Among their book imprints are Grasset, Fayard, Stock, Calmann-Levy for literature. They have 30% of the national market in scolarly books with Hachette Education and Hatier-Didier-Foucher, and 35% of juveniles with Bibliotheque rose, verte, Atlas, collections Cousteau, Disney-Hachette and Hatier. In popular and mass market, they have Livre de Poche, Marabout, Le Masque, SAS, Harlequin-France and Edition No. 1, as well as the reference lines, Guide bleu, Livre de Paris, Salvat and Grolier (also in the USA).

Havas Publications Edition (HPE) is part of another giant agglomeration with many imprints. The parent company, renamed Vivendi earlier this year, is now the largest private employer in the country, with $40 billion in turnover, of which 30% is in communications, and only 7.5% is book publishing.

HPE has six branches including such well known imprints as Larousse, Nathan and Bordas, reborn in 1988 as Groupe de la Cite, and now adding CEP, Le Robert, Masson, Dunod, Pocket, Fleuve Noir, Harrap's, Chambers, Espasa Calpa and jeux Nathan, among others.

They also own 50% of France Loisirs with Bertelsmann in Germany and are the market leader in book club sales in French.

The second rung of the book industry begins with Gallimard, with 6% of the market and a fine reputation for prestigious literature, both in original and in translation. They also have a major children's list and guidebooks.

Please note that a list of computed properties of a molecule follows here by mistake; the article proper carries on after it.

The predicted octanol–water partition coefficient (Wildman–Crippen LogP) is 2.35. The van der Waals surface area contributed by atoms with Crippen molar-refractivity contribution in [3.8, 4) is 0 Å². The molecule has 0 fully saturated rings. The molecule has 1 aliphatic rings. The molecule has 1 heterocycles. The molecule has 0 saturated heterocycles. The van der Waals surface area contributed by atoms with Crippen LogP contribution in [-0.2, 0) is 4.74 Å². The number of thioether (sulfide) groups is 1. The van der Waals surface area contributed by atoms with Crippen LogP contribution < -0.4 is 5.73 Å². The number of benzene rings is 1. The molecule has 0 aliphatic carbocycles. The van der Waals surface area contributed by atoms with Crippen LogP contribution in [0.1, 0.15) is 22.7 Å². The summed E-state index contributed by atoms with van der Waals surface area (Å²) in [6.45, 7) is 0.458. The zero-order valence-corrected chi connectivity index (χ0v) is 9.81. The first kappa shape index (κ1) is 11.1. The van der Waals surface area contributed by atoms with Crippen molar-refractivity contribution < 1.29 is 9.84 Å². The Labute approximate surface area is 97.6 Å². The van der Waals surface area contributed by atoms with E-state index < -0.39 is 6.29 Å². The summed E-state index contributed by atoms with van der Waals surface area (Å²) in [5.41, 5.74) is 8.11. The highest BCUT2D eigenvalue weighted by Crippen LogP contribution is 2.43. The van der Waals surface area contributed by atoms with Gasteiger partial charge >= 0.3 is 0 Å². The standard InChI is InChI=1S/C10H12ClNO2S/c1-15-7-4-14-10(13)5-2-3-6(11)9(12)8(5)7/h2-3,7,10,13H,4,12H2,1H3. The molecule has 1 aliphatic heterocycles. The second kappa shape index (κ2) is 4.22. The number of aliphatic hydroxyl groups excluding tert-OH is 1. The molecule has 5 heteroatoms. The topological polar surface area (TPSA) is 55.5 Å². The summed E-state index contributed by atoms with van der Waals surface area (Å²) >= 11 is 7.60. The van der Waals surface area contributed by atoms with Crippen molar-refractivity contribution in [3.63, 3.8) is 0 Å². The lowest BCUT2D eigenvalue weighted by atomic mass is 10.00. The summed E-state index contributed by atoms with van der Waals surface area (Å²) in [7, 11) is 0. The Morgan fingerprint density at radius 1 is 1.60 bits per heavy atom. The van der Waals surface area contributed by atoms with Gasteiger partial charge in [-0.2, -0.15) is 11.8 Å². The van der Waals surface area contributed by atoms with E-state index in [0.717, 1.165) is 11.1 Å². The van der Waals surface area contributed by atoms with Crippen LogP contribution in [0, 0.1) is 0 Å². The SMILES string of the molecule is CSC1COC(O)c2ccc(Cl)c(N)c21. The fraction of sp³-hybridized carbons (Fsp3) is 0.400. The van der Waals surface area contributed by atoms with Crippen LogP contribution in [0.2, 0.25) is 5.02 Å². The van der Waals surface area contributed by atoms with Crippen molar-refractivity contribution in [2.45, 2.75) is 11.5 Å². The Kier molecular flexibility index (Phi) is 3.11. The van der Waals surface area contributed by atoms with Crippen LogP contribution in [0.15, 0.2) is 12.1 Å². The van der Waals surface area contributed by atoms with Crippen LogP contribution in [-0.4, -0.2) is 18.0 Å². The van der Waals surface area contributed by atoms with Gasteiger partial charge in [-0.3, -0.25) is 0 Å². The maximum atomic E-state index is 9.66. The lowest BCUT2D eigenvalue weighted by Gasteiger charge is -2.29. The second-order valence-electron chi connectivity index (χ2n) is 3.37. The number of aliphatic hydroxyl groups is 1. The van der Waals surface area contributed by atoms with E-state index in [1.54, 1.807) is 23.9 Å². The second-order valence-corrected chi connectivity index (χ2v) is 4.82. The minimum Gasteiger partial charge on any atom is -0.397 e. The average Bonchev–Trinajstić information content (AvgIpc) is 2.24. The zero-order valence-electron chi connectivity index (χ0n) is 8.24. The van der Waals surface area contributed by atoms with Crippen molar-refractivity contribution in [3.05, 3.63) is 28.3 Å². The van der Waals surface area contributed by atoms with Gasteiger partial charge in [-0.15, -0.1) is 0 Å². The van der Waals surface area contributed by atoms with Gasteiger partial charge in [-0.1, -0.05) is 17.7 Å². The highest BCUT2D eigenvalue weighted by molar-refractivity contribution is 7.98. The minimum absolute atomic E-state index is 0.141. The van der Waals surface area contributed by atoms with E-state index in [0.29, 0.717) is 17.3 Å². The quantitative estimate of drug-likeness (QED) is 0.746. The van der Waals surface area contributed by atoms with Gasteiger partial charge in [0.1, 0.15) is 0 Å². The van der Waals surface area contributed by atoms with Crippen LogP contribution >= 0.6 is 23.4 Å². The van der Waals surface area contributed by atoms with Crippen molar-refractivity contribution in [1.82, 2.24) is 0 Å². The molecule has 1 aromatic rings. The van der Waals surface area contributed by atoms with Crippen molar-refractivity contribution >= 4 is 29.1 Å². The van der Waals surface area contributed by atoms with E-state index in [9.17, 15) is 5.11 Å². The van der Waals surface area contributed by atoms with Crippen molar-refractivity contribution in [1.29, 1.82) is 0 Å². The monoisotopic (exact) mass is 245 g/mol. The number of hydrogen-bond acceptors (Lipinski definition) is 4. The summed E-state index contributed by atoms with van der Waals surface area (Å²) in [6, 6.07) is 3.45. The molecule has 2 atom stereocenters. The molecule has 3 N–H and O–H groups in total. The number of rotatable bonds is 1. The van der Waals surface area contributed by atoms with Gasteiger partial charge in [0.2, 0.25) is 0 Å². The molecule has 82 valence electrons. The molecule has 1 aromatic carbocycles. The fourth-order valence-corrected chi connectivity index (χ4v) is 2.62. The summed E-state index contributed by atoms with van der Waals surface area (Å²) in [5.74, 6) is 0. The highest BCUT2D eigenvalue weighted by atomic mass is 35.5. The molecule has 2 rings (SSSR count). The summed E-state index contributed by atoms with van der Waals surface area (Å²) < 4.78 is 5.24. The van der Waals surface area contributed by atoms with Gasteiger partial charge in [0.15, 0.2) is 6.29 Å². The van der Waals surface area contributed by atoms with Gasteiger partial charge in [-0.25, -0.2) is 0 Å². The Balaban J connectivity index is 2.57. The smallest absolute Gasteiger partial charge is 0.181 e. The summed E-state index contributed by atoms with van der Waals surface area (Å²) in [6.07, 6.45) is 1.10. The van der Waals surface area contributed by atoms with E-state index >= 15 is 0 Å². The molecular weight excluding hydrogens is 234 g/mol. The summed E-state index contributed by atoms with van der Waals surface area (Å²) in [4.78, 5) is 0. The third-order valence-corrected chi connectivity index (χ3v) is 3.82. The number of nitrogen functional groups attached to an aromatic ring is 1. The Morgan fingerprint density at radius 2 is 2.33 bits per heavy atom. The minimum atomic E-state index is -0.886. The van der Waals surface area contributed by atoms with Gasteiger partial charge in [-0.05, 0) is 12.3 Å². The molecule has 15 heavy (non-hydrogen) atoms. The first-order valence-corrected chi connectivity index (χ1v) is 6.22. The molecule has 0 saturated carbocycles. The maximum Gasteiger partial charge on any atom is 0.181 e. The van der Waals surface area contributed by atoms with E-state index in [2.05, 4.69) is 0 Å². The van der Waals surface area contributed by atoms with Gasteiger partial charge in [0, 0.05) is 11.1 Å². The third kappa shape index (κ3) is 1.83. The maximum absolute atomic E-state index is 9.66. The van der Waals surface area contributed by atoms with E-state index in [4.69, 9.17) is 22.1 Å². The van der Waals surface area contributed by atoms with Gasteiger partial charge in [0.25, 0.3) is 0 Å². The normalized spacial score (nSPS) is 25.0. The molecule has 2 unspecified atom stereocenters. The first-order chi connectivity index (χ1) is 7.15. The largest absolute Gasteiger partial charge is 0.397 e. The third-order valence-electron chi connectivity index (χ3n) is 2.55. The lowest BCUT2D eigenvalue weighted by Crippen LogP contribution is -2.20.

Flammarion is next, along with its children's list (Pere Castor), art books and medicine. Seuil sticks with literature and the social sciences, with a success pocket series and many international c ditions.

Albin Michel is known for their mix of powerful French authors and mega-hit bestsellers from abroad (including Mary Higgins Clark, number one in 97, Bernard Werber and Stephan King).

Actes Sud, founded 20 years ago in Arles in the Provence, has developed popular contemporary foreign authors like Paul Auster and Z Valdes, but also juveniles, nonfiction and health titles.

Much of the creative ferment rests in the many smaller houses in France, however, with under a million dollars in business a year. The biggest distributor for these companies is Distique, which has a catalog of 260 houses.

Reading in France, more so than in the rest of Western Europe, has a high status. The written word is considered the tool of high culture and so it is not surprising that 66% of Europeans consider books the best way of improving ones understanding of life. In France, one third of the population read more than 15 books a year, another one third up to nine a year and the rest less than that.

While more French are reading more books, however, the number of heavy readers (more than 25 books a year) is declining. Big growth in categories like Practical Books in recent years have been part of this trend towards the popularization of the book industry.

While the Syndicat gives nearly $300 million as the total rights paid to authors last year, out of a $2.2 billion industry, the figure that is not available is precisely how many titles are translated into French from other languages among the French books in print. The French are avid readers of the literary works of other countries.